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One too many: imbibing and resistance in the Cowichan Indian Agency, 1888-1899

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dc.contributor.author Wilke, Heather Lee
dc.date.accessioned 2010-02-11T19:24:08Z
dc.date.available 2010-02-11T19:24:08Z
dc.date.copyright 2006 en
dc.date.issued 2010-02-11T19:24:08Z
dc.identifier.uri http://hdl.handle.net/1828/2184
dc.description.abstract In 1864 William Henry Lomas preempted land in British Columbia's Cowichan Valley and began a complex relationship with the local Aboriginal people. As missionary, teacher, advocate and, from 1881-1899, Indian Agent, Lomas had allies and enemies among the Hul 'qumi 'num and Snuneymuxw. The latter turned the tables on him and tried three times to drive him from office by appropriating nineteenth century attitudes toward alcohol consumption and therefore highlighting the paradoxical tensions underlying Aboriginal prohibition and institutionalized tutelage. Their actions reveal strategies of resistance that invert Foucault's "panoptical principle" and suggest a retheorizing of dominant-subordinate relations between Aboriginal peoples and agents of the colonial state. en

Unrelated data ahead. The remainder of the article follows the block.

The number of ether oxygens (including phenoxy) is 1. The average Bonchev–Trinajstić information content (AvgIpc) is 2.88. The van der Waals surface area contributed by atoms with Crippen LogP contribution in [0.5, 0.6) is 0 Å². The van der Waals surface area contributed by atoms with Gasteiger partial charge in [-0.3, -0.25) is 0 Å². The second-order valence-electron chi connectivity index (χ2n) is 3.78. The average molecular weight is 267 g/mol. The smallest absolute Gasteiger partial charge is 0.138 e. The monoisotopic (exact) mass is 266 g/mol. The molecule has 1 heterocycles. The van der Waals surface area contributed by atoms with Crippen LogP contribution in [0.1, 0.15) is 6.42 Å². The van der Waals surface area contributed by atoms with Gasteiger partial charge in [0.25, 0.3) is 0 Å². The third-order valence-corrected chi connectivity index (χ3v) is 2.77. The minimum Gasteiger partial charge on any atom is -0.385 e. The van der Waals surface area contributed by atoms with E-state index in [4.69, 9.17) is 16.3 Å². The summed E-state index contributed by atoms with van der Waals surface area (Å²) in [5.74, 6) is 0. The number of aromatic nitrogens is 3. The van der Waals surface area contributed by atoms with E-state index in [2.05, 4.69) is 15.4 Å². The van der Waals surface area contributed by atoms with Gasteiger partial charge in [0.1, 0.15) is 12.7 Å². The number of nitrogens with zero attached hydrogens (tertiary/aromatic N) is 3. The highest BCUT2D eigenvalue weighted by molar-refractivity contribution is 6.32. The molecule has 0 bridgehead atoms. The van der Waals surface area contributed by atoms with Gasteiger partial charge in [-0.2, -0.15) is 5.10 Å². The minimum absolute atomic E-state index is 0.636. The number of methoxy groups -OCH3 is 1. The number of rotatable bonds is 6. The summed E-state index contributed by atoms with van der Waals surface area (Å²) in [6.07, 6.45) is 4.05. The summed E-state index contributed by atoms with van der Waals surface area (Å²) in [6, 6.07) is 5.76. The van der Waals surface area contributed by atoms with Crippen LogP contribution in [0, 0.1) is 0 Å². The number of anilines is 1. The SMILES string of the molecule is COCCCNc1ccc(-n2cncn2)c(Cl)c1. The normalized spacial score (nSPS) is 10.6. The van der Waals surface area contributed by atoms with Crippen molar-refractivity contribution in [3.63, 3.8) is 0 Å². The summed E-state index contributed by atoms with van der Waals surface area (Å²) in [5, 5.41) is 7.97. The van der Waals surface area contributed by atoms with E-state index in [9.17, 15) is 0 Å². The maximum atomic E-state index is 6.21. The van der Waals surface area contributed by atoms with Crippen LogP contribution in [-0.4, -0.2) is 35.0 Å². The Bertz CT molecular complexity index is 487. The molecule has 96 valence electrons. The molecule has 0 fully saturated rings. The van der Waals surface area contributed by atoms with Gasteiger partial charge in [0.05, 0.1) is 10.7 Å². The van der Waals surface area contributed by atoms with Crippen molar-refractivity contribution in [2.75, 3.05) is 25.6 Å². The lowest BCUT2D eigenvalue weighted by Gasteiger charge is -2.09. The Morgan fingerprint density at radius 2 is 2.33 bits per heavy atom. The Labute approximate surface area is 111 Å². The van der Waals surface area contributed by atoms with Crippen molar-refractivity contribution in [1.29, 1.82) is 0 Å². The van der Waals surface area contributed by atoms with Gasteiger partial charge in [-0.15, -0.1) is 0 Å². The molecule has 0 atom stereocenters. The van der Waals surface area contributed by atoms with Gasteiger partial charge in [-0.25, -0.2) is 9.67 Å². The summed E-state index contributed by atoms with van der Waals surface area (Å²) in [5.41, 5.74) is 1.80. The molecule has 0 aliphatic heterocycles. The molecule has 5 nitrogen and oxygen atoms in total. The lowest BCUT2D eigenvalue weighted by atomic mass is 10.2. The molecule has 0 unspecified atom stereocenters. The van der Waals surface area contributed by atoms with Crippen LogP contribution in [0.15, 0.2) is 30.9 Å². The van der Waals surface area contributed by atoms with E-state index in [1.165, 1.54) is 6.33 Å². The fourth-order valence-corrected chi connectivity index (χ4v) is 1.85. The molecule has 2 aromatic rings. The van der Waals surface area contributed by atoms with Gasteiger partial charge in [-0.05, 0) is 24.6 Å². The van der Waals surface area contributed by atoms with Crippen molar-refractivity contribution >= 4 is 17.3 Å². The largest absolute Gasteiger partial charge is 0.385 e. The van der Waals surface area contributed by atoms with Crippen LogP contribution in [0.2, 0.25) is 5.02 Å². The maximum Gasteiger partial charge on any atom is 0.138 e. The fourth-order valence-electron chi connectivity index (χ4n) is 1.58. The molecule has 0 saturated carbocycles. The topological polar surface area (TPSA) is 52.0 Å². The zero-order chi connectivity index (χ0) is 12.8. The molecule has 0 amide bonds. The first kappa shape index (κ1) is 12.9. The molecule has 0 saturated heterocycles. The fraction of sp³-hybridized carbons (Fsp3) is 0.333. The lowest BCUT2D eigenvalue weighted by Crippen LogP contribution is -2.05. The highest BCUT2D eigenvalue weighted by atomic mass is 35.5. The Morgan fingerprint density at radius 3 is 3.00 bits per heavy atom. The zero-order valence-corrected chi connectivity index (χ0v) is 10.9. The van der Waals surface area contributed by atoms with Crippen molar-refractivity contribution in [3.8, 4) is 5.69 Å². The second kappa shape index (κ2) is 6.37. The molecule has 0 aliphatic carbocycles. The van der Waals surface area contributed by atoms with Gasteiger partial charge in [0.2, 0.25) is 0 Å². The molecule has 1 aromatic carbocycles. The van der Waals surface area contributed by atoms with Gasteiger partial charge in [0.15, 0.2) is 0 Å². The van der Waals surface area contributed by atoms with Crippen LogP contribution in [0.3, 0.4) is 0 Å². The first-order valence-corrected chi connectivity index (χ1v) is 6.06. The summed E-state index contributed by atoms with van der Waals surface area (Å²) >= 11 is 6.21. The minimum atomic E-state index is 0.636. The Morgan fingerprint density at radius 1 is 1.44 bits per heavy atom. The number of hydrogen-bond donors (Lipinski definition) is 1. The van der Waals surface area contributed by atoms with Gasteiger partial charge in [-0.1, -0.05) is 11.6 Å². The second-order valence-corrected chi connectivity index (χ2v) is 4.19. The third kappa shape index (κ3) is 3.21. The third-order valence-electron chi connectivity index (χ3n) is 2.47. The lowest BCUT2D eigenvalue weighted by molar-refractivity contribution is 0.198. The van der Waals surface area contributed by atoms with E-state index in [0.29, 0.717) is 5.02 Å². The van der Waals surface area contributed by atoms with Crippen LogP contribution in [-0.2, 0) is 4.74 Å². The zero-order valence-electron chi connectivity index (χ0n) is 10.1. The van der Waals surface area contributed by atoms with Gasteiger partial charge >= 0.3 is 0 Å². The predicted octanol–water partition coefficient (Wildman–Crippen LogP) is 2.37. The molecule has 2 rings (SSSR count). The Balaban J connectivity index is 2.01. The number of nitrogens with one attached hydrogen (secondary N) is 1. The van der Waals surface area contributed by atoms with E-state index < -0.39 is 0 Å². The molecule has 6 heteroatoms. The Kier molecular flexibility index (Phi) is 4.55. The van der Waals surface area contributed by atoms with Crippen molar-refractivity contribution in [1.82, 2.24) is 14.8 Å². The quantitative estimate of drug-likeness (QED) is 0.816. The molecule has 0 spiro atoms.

dc.language English eng
dc.language.iso en en
dc.rights Available to the World Wide Web en
dc.subject Indian agents en
dc.subject British Columbia en
dc.subject Hul'qumi'num Indians en
dc.subject Snuneymuxw Indians en
dc.subject.lcsh UVic Subject Index::Humanities and Social Sciences::History::Canada--History en
dc.title One too many: imbibing and resistance in the Cowichan Indian Agency, 1888-1899 en
dc.type Thesis en
dc.contributor.supervisor Lutz, John S.
dc.degree.department Dept. of History en
dc.degree.level Master of Arts M.A. en


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